Advanced standing arrangements for academic programs should also be reviewed within the context of an academic program’s curriculum review cycle (PPL 3.30.03).

5.5 Student mobility programs

The University strongly supports the concept of student mobility: it is a key priority in the University’s Internationalisation Plan, particularly with regard to providing UQ students with an international experience. Student mobility programs encompass both student exchange between UQ and partner institutions and study abroad programs. In developing such arrangements, Faculties should ensure there are clear academic and/or intellectual benefits to be derived by UQ students from study at another institution.

  • University student exchange programs: Student exchange programs support the two-way flow of students between UQ as a whole and a partner institution. Students enrol in award courses at the respective partner institution. There is an underlying assumption that there will be on average an equal number of inbound and outbound students between the two institutions, hence students enrolled in an exchange program are not required to pay tuition fees at the partner institution.

University student exchange programs will only be developed with partner institutions of strategic importance to UQ. Such programs will be managed and monitored by the Student Exchange Office (link to UQ Abroad) within UQ International, which will be responsible for administering and promoting such arrangements in consultation with the Faculties. Students wishing to participate in a University student exchange program may be eligible to apply for a University student exchange scholarship, Government scholarship or Government loan.

  • Faculty student exchange programs:  Faculties may develop faculty to faculty exchange programs, which support the two-way flow of students between a specific faculty of UQ and a specific faculty at the partner institution. As with University student exchange programs, UQ International manages and monitors the faculty exchange program, and is responsible for administering and promoting them in consultation with the relevant faculty.
  • University study abroad initiatives: Study abroad initiatives may take a number of forms (Study abroad initiatives are distinct from the University’s study abroad program, whereby international students currently enrolled in an accredited university overseas may enrol in UQ courses for one or two semesters). Faculties may develop defined non-award programs of study or other related activity for or in conjunction with partner institutions. Such study abroad initiatives are subject to tuition fees and may require the development of some form of agreement.

As with University student exchange programs, University study abroad initiatives will only be developed with partner institutions of strategic importance to UQ. These programs will also be centrally supported by UQ International, which will be responsible for managing and promoting study abroad programs in consultation with the Faculties.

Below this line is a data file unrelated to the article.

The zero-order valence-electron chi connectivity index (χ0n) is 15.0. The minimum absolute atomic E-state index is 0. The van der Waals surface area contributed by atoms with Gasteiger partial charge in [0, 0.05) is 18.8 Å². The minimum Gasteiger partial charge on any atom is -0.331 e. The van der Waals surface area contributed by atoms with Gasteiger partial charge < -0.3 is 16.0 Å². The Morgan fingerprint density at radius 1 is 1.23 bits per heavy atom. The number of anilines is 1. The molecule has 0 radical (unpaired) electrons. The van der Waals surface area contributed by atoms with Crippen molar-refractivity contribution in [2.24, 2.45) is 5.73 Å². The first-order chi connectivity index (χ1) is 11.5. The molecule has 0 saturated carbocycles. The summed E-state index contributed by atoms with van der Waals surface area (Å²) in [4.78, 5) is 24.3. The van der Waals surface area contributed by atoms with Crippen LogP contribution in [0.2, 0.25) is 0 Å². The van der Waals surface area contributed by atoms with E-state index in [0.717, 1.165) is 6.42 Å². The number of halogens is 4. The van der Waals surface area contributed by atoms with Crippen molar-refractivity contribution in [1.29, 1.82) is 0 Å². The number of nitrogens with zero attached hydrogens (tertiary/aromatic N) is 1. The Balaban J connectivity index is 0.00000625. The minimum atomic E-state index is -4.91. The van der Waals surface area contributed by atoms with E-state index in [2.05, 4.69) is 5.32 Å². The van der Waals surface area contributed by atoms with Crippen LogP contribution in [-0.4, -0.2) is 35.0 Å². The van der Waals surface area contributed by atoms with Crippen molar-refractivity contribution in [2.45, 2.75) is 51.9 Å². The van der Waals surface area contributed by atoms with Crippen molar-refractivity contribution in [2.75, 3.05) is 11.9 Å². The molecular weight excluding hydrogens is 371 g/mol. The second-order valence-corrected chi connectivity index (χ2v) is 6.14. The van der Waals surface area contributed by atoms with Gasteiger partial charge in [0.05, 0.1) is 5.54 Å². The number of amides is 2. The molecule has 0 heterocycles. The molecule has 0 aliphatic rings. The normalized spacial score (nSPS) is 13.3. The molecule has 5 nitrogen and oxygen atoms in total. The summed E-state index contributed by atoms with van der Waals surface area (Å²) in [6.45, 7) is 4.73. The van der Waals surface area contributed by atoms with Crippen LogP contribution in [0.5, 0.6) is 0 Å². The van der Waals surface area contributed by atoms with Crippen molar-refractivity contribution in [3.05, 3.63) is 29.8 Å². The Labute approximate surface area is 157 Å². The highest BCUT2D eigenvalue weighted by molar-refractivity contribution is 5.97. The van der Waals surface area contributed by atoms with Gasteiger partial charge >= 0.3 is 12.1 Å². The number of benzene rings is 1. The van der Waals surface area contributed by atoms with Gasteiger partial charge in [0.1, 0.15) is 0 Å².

Procedures for developing student exchange and study abroad programs are detailed in the University’s policy on International Agreements (PPL 3.30.12). Where justified, credit will be granted to UQ students for their study at the partner university. Credit transfer arrangements will be negotiated by the Faculty during the development of the exchange agreement.

5.6 Collaborative research higher degree programs

The University of Queensland highly values international research collaboration and, as a consequence, the University provides opportunities for strategic collaboration for the research training and supervision of research higher degree (PhD and MPhil) students with a designated partner university in another country. Details of collaborative research higher degree arrangements (including their development, approval and review) are provided in PPL 4.60.06 (Research Higher Degree Student International Collaboration).

6. Criteria for Selecting an International Partner

Faculties and Research Institutes seeking to develop collaborative academic program arrangements with an international partner institution will need to ensure that the proposed institution meets the principles to guide the University’s international agreements outlined in the procedures attached to the policy on International Agreements (PPL 3.30.12, section 4).

In summary, the criteria relate to the following aspects of the proposed partnership arrangement: quality of the partner institution; demonstration that the partnership is compatible with University, Faculty/Institute and School/Centre strategic positioning in the region; strength of commitment by the intended partner institution; research collaborations; compatibility of programs; duration of study by students at UQ; number of students anticipated; recognition of qualifications of joint program initiatives. 

7. Development of Proposals

7.1 Collaborative academic programs, including TNE initiatives

Proposals to offer a program on a collaborative basis must be developed in accordance with the University’s policies on Academic Program Approval (PPL 3.20.01) and Curriculum and Teaching Quality Appraisal and Academic Program Review (PPL 3.30.03); and must comply with the ESOS Act (2000) and its Regulations, the National Code of Practice, the Universities Australia National Code of Practice, and the Anti-Discrimination Act (1991).

Such proposals must address key academic quality assurance principles (section 8 of these procedures) and undertake business planning and risk management analyses requirements (section 7.3 of this policy), have the appropriate sign-off on resource issues (including appropriate consultation and agreement with service areas eg. Library, Student and Administrative Services Division and UQInternational for proposals involving an international partner) and demonstrate clearly how the partner institution will enhance the University’s reputation.